Paterno looked at his 222-pound senior, one with a solid chance for All-America honors as a guard. "Charlie," he said, "I know what this means, and why don't you take a little more time to think about it?"
Zapiec, a science major, agreed, but the next day he came back with the same offer. And he became a linebacker—for one game. Then on the plane to Colorado he suffered an appendicitis attack and was out the rest of the year.
"Coming back was hard at first," Zapiec says. "I had missed a whole year and all the guys I really knew well had graduated. I didn't feel like a part of the team. I remember when I went into one defensive huddle I had to introduce myself to the guy next to me. 'I'm Charlie Zapiec,' I said. He said, 'Hi, Charlie, nice to meet you.' At times I felt like giving it all up." At the end of spring practice Zapiec was voted defensive team captain. "It was one of the finest moments of my life," he said. "From then on I felt like I really belonged again."
Finally Paterno, thinking half a year ahead to what he thought would be Syracuse's bruising running game, took a linebacker, Jim Laslavic, and moved him to defensive end. And with that the defense, which wasn't supposed to be extraordinary, especially with a new secondary, seemed to come together. Each week, after a fine team performance, Zapiec demands that his mates get even better. And so far they have, as was especially evident against Syracuse.
Last Saturday Paterno dropped his normal 4-4-3 defense, stacked two linebackers behind his tackles and dared the big Orangemen to run anywhere else. "I figure they are going to look at our smaller linemen and they are going to come straight at us," he said. "Now we're going to find out what kind of a team we are."
On that note, Paterno arrived with his latest bag of tricks. One was the phony Wishbone. "We just want it to look like the Wishbone," Paterno said. "From it we'll still run the same plays as from the Power I. Syracuse stunts so much, we just want them to think we're in the Wishbone. We want to freeze their defense."
Freeze, did he say? In the first half, as Penn State rolled up its 24-0 lead, the Syracuse defense looked as though it was chipped from ice. On its third drive Penn State marched 14 plays to score, all on the ground, with Hufnagel getting the last three of 82 yards on a keep. A few minutes later little Alberto Vitiello kicked a 43-yard field goal to make it 10-0.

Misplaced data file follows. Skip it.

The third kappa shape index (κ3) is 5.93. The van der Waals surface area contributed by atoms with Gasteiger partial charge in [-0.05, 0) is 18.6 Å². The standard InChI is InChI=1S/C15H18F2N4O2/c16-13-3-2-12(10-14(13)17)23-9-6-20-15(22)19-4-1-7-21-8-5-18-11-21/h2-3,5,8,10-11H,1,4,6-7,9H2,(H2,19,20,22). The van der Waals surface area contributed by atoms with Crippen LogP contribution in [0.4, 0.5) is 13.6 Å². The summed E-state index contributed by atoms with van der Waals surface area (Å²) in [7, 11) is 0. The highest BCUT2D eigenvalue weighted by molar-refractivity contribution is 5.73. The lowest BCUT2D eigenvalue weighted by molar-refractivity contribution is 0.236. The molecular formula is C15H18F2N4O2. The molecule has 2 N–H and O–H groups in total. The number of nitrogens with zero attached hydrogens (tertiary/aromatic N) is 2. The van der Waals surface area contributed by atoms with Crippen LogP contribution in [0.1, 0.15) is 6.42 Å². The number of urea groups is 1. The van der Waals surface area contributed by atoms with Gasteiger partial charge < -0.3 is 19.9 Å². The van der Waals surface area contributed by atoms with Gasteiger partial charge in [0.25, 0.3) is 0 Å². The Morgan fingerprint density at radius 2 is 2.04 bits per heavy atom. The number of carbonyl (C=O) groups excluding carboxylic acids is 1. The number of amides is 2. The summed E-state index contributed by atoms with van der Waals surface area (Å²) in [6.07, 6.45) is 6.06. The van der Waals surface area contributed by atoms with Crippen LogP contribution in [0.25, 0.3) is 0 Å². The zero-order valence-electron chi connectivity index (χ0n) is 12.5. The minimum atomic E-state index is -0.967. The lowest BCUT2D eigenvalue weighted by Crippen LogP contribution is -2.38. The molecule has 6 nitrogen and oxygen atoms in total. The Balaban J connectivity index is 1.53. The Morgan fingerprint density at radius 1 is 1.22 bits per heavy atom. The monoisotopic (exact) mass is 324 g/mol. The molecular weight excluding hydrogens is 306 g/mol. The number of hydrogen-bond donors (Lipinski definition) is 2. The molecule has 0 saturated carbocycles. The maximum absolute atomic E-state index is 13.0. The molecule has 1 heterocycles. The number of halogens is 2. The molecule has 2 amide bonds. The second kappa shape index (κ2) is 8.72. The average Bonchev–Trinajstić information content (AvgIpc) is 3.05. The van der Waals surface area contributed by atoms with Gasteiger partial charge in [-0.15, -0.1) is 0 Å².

That quickly became 17-0 when Hufnagel moved Penn State 61 yards, the converted safety scoring his second touchdown on a one-yard dive. During that series Hufnagel passed once for 19 yards and ran three times for 30.
Then the defense got into the act. End Bruce Bannon, a 6'3½" 211-pound sprinter, sliced in to deflect a Syracuse punt and then threw a key block to allow Linebacker Gary Gray to carry the loose ball 21 yards to score. Between them, Bannon and Gray make up one of the world's more intelligent scoring combinations. Bannon, a geological science major, carries a 3.8 average. Gray, majoring in electrical engineering, carries a 3.3. Paterno would have made a split end out of Einstein.
Mostly coasting the second half, Penn State fattened the final margin to 31-0 with a late fourth-quarter touchdown on a one-yard run by third-string Fullback Ken Andrews.
When it was over, a friend began talking to Paterno about the Orange Bowl.
"Go away," said Paterno.
But the friend persisted. "You know very well you've got an easy time between now and your last game with Tennessee. So that makes you unbeaten, and Tennessee...."
"Hold it," said Paterno. "Stop right there." He turned to a group of writers nearby and said, "O.K., if you want to quote him, go ahead. Just make sure you spell this guy's name right. Don't spell it P-A-T-E-R-N-O."
He shook his head. "Boy, some easy time."